Hindu.com: We are on the road, driving with the mind wandering to our office, home or elsewhere, but rarely do we drive in complete awareness.
Chennai: A car stops right in the middle of the busy Nageswara Road in front of the CHILDS Trust Hospital. The driver opens the door for the passengers to get off and slowly moves on.
Even before the signal turns green, a Toyota Qualis driver is honking madly at a scooterist in front of him at the Independence Day park roundabout. He wants the scooterist to beat the signal and move on.
On the busy stretch toward Nelson Manickam Road subway, a driver is moving at his own pace, lost in conversation with the person next to him — neither picking up speed nor moving aside.
On Sterling Road, the traffic toward Tank Bund Road takes aeons to make way for an ambulance rushing a critically ill patient to the hospital.
These may not count as gross traffic violations, but innumerable such instances take place each day on Chennai city roads, that point to one single factor — lack of awareness of the fundamental principles of driving/riding.
Shanthi Prasad has been driving several cars in the country and abroad for the past 20 years. Initially, she was driving around lost in thought. But now the practice of meditation has sharpened the awareness of her surroundings and her driving has acquired more skill and focus, she says. “We may have the best car and the skills, but we rarely have the presence of mind. We are on the road, driving with the mind wandering to our office, home or elsewhere, but rarely do we drive in complete awareness.”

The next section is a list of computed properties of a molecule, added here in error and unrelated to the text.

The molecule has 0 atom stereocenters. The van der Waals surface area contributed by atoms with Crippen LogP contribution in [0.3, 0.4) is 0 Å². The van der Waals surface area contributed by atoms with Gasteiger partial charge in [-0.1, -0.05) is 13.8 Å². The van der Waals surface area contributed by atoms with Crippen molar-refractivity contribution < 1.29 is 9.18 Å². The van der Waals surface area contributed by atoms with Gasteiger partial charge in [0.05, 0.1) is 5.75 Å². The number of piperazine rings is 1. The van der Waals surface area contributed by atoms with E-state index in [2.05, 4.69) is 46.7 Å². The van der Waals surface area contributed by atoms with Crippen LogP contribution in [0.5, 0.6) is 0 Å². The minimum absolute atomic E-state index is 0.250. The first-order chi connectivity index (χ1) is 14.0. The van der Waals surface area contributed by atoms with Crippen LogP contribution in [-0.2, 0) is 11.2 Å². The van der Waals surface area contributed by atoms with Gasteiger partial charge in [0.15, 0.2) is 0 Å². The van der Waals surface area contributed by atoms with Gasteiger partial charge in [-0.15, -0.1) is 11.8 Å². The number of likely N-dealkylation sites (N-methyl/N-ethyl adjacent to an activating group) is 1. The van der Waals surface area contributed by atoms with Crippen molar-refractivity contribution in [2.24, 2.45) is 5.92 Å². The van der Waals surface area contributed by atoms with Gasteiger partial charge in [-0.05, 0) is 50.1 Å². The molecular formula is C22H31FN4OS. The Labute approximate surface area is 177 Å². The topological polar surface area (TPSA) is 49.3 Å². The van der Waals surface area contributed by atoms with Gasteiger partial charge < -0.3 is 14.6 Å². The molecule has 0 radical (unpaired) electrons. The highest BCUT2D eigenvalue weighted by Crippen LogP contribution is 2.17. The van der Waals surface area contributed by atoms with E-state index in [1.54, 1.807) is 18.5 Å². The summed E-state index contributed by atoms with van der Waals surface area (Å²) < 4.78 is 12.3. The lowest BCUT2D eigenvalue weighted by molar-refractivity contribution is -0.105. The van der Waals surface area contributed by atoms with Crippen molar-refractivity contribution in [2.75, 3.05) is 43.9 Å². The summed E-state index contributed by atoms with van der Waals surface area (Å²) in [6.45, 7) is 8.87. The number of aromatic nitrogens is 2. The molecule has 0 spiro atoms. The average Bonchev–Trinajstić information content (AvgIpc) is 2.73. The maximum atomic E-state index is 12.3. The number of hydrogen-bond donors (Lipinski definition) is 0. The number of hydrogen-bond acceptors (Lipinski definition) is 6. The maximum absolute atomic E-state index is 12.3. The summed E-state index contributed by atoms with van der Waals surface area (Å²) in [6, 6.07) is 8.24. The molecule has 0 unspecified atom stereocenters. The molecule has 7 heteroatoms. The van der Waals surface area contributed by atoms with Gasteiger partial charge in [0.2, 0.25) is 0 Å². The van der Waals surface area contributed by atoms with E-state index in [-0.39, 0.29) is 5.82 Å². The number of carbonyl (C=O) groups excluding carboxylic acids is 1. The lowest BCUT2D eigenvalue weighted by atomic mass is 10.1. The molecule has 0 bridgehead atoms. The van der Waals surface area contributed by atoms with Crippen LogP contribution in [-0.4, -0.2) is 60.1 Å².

Swaran Singh, Managing Director of the Tamil Nadu Water Supply and Drainage Board, says that in his experience of organising yoga and meditation programmes for Metropolitan Transport Corporation drivers and conductors, “drivers who are at peace at home and in office are at peace with the steering. It makes them drive without any stress or tension. This has a direct bearing on the reduction in the number of accidents. A driver without tension becomes a vehicle-friendly driver.” The MTC had submitted a report to the Union Government on how yoga and meditation had helped to reduce the number of accidents by MTC drivers.
N. Ramakrishnan, senior consultant in Critical Care and Sleep Medicine at the Apollo Hospital, and heading the Nithra Institute of Sleep Sciences, says that sleepiness while driving is a common reason for motor accidents. With increasing night shifts, employees suffer from lack of sleep.
There are other sleep-related problems such as hyper somnolence and sleep apnea, which require holistic treatment with medicines, pranic healing, meditation and other individualised relaxation techniques, he says. He is organising a programme on January 20 on sleepy driving at the Nithra Institute to come up in Anna Nagar.
Swamini Gambhirananda, who conducts several yoga programmes through the Shiv Darshan Yoga Alaya, says practice of yoga develops the awareness as driving, like any other activity, is connected to the mind.
“Mistakes happen only through mind and not body. When the mind is tense, it reflects in the driving,” she says.